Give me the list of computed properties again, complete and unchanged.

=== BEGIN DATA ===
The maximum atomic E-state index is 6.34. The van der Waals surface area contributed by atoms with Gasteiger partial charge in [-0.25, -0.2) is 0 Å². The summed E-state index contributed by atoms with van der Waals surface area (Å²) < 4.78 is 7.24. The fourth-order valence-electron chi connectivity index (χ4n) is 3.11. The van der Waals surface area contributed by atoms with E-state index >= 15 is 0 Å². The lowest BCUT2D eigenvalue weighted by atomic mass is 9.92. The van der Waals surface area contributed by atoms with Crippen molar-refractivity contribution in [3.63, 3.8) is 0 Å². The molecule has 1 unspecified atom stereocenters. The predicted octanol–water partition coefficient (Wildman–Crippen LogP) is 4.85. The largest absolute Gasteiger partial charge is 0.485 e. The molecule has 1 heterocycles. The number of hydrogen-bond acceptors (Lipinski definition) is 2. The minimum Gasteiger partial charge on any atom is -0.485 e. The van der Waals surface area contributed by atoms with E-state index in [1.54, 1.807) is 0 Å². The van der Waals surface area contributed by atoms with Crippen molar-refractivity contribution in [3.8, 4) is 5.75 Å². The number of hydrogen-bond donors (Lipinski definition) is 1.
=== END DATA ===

The maximum atomic E-state index is 6.34. The van der Waals surface area contributed by atoms with Gasteiger partial charge in [-0.25, -0.2) is 0 Å². The summed E-state index contributed by atoms with van der Waals surface area (Å²) < 4.78 is 7.24. The fourth-order valence-electron chi connectivity index (χ4n) is 3.11. The van der Waals surface area contributed by atoms with E-state index >= 15 is 0 Å². The lowest BCUT2D eigenvalue weighted by atomic mass is 9.92. The van der Waals surface area contributed by atoms with Crippen molar-refractivity contribution in [3.63, 3.8) is 0 Å². The molecule has 1 unspecified atom stereocenters. The predicted octanol–water partition coefficient (Wildman–Crippen LogP) is 4.85. The largest absolute Gasteiger partial charge is 0.485 e. The molecule has 1 heterocycles. The number of hydrogen-bond acceptors (Lipinski definition) is 2. The minimum Gasteiger partial charge on any atom is -0.485 e. The van der Waals surface area contributed by atoms with E-state index in [1.54, 1.807) is 0 Å². The van der Waals surface area contributed by atoms with Crippen molar-refractivity contribution in [3.8, 4) is 5.75 Å². The number of hydrogen-bond donors (Lipinski definition) is 1.